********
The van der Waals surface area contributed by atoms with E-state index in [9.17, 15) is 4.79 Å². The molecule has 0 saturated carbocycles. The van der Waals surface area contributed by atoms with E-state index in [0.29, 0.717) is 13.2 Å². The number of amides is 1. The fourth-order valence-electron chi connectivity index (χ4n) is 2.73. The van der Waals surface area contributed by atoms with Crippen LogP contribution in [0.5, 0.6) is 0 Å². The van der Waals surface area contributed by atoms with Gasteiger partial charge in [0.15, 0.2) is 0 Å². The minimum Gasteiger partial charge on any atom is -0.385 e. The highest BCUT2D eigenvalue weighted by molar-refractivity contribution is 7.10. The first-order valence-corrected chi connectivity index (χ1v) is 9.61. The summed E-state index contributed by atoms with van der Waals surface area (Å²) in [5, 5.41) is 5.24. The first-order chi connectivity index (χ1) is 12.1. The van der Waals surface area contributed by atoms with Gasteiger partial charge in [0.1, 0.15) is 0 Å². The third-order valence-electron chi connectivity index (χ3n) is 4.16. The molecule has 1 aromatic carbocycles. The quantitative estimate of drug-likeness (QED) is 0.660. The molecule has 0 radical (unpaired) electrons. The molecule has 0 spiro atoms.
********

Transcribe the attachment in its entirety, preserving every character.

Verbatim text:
The van der Waals surface area contributed by atoms with E-state index in [9.17, 15) is 4.79 Å². The molecule has 0 saturated carbocycles. The van der Waals surface area contributed by atoms with E-state index in [0.29, 0.717) is 13.2 Å². The number of amides is 1. The fourth-order valence-electron chi connectivity index (χ4n) is 2.73. The van der Waals surface area contributed by atoms with Crippen LogP contribution in [0.5, 0.6) is 0 Å². The van der Waals surface area contributed by atoms with Gasteiger partial charge in [0.15, 0.2) is 0 Å². The minimum Gasteiger partial charge on any atom is -0.385 e. The highest BCUT2D eigenvalue weighted by molar-refractivity contribution is 7.10. The first-order valence-corrected chi connectivity index (χ1v) is 9.61. The summed E-state index contributed by atoms with van der Waals surface area (Å²) in [5, 5.41) is 5.24. The first-order chi connectivity index (χ1) is 12.1. The van der Waals surface area contributed by atoms with Gasteiger partial charge in [0.1, 0.15) is 0 Å². The third-order valence-electron chi connectivity index (χ3n) is 4.16. The molecule has 1 aromatic carbocycles. The quantitative estimate of drug-likeness (QED) is 0.660. The molecule has 0 radical (unpaired) electrons. The molecule has 0 spiro atoms.